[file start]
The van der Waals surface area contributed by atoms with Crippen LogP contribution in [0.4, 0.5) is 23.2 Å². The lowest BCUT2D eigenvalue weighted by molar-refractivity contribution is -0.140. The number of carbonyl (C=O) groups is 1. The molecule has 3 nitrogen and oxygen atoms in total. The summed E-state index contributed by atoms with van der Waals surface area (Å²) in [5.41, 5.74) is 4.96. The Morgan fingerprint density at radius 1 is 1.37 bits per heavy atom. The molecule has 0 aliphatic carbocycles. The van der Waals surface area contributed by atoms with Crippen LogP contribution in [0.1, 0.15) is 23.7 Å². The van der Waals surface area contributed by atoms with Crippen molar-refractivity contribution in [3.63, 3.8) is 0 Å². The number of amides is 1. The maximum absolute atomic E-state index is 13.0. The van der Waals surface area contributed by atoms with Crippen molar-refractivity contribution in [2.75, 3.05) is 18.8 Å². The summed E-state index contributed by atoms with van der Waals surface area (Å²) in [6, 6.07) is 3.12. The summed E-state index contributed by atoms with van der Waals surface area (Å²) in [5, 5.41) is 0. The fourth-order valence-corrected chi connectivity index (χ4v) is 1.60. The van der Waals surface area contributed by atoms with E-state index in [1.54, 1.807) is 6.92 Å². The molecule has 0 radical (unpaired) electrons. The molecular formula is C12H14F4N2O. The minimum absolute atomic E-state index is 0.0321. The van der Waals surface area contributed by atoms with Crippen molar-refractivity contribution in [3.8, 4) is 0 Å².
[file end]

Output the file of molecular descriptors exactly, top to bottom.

The van der Waals surface area contributed by atoms with Crippen LogP contribution in [0.4, 0.5) is 23.2 Å². The lowest BCUT2D eigenvalue weighted by molar-refractivity contribution is -0.140. The number of carbonyl (C=O) groups is 1. The molecule has 3 nitrogen and oxygen atoms in total. The summed E-state index contributed by atoms with van der Waals surface area (Å²) in [5.41, 5.74) is 4.96. The Morgan fingerprint density at radius 1 is 1.37 bits per heavy atom. The molecule has 0 aliphatic carbocycles. The van der Waals surface area contributed by atoms with Crippen LogP contribution in [0.1, 0.15) is 23.7 Å². The van der Waals surface area contributed by atoms with Crippen molar-refractivity contribution in [3.63, 3.8) is 0 Å². The number of amides is 1. The maximum absolute atomic E-state index is 13.0. The van der Waals surface area contributed by atoms with Crippen molar-refractivity contribution in [2.75, 3.05) is 18.8 Å². The summed E-state index contributed by atoms with van der Waals surface area (Å²) in [6, 6.07) is 3.12. The summed E-state index contributed by atoms with van der Waals surface area (Å²) in [5, 5.41) is 0. The fourth-order valence-corrected chi connectivity index (χ4v) is 1.60. The van der Waals surface area contributed by atoms with E-state index in [1.54, 1.807) is 6.92 Å². The molecule has 0 radical (unpaired) electrons. The molecular formula is C12H14F4N2O. The minimum absolute atomic E-state index is 0.0321. The van der Waals surface area contributed by atoms with Crippen molar-refractivity contribution in [3.8, 4) is 0 Å².